“I was shining shoes from 16th and Lawndale to 16th and Kedzie, and from Kedzie to Roosevelt Road,” he said. “I’d shine in front of a bucket of blood. I would get robbed. Grown men would kick my box and break it. I would go home and make another one and keep shining.”
After shining shoes, Spearman’s first foray into formal employment was at a car wash, where he would work alongside grown men — Puerto Ricans and Poles. He was 13 years old. While recalling his childhood, he never mentioned elementary or high school. He did, however, recall his love affair with the real estate section of the newspaper and the popular board game Monopoly.
“My dreams started with my love for playing Monopoly. I would kick grownups’ butts and I took that into real life,” he said.
When he was 19 years old, he discovered a property in the newspaper that required a $500 down payment. At the time, he was holding down a series of jobs. At any given moment, he would be working different odds and ends. If he made $60 a week, he said, he would save $10.
“I had the down payment and I had good credit, but you had to be 21. So, I lied and bought my first piece of property — 5351 W. Adams,” Spearman said.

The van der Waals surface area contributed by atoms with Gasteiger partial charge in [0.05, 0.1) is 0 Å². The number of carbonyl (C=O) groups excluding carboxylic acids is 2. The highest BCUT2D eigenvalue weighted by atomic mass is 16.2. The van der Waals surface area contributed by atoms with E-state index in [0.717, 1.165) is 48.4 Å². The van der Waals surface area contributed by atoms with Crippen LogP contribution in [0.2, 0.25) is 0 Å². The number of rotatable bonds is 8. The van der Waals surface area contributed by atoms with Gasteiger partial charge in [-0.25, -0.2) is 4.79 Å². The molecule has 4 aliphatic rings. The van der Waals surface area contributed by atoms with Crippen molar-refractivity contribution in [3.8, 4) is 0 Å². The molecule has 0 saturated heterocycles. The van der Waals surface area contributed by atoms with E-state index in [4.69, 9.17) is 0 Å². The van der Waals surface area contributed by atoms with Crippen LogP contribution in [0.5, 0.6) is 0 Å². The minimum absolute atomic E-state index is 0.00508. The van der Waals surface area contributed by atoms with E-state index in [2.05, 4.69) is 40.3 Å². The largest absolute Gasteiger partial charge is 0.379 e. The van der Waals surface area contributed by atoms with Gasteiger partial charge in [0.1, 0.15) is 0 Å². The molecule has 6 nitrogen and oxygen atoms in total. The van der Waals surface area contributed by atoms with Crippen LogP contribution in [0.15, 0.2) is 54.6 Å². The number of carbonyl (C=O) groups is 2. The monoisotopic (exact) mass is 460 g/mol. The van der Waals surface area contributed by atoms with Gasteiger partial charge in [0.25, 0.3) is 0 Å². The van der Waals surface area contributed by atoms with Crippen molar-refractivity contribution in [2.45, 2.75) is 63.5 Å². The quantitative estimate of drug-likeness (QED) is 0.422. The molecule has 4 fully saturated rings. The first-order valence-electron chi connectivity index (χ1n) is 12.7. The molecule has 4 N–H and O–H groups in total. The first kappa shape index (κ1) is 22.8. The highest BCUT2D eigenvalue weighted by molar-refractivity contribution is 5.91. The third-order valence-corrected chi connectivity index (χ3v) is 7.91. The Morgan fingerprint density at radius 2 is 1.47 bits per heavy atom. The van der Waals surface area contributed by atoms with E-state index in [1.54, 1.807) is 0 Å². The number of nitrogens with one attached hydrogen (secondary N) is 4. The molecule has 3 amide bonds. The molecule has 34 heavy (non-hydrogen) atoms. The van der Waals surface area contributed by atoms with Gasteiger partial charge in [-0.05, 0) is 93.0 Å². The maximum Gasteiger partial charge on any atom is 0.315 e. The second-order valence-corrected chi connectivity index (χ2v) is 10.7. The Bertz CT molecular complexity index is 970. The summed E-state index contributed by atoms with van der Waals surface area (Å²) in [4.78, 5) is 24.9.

Eventually, Spearman would work himself through a marriage, through mortgages, through school. He started at Triton before enrolling at Concordia University, both in the western suburbs. He acquired degrees in accounting, business administration and finance in less than four years.
“I would study out of my van in between working to pay the mortgage,” he said.
Eventually he would acquire more properties, including a half-million dollar home in Oak Park, the village where he’s lived for 45 years. He said he owns “probably 13 properties” and claims they’re all paid for.
At the park in Austin, as Lil Prada performed his minor breakout hit, “Put the Guns Down,” Spearman manned a table covered with literature promoting a new project called the 100,000 Opportunities Initiative, set to launch Aug. 13 with a giant opportunity fair and youth forum.
Some of the largest companies in the world, including Starbucks, Hyatt, Nordstrom and Target, are partnering with nonprofit organizations and foundations to “clear pathways to help connect the 5.6 million young Americans who are not working or in school to meaningful employment,” according to the Initiative’s website.